1. Phone a friend – is there an ally or resource who can support you in completing the work? Also, this person can help with final copy editing and preparation of materials.
  2. Checklist – have you prepared a list of all the items that you need to complete and whether you have access to the materials or need to gather them from other resources?
  3. Reuse and recycle – do you have materials that you can leverage from other documents that have been prepared? There is no need to reinvent the wheel if you have clean content.
  4. Version control – use a document sharing system to ensure you have access to the latest materials so there are no issues when completing the final version.

While this may not help you for this particular effort, make sure you include a reminder when planning for upcoming fiscal year activities. It may save you time in the future. Best of luck in trying to beat the clock!

My daughter loves wearing different costumes (and not just for Halloween). She loves pretending to be a doctor, firefighter, princess, fairy, butterfly and even a mommy. This is why I think adults like Halloween too – you can pretend to be something you’re not (at least for one day) and get away with it! It is fun to step outside of your own skin and live in a fantasy world. However, I think that this becomes problematic when we try to fantasize our professional world. What I mean is that nonprofit organizations can sometimes embellish the truth in order to garner favor (more shares on Twitter), additional funding or supporters of the organization. However, this can sometimes lead an organization down the wrong path. Your organization’s case statement (essentially, your statement of need and projected impact) should be routed in the truth. Why? Let’s outline some reasons.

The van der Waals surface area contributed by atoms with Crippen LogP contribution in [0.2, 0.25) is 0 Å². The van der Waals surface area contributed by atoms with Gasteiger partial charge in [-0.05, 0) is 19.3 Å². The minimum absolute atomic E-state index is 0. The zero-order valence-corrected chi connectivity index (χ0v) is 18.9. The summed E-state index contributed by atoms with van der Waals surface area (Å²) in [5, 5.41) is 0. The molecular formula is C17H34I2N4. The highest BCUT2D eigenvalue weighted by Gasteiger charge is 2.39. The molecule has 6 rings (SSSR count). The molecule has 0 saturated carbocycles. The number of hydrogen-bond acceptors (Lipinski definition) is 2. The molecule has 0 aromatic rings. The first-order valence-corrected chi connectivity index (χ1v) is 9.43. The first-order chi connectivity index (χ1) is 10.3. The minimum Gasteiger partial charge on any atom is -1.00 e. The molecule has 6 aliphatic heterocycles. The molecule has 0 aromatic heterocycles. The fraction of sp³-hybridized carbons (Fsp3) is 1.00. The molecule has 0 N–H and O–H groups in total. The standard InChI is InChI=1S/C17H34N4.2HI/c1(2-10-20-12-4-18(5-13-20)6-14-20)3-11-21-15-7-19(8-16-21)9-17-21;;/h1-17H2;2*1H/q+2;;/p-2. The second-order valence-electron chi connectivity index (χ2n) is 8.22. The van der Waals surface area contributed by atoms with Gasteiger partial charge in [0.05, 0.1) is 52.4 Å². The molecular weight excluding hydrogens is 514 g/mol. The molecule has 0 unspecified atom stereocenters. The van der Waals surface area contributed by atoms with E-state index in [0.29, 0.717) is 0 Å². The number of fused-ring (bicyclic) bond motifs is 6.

1. Needs are articulated. Have you determined why you need to seek funding for your organization/programs? Do you have dollars associated with these needs? Can you also clarify how you will measure the impact of funding against meeting these needs?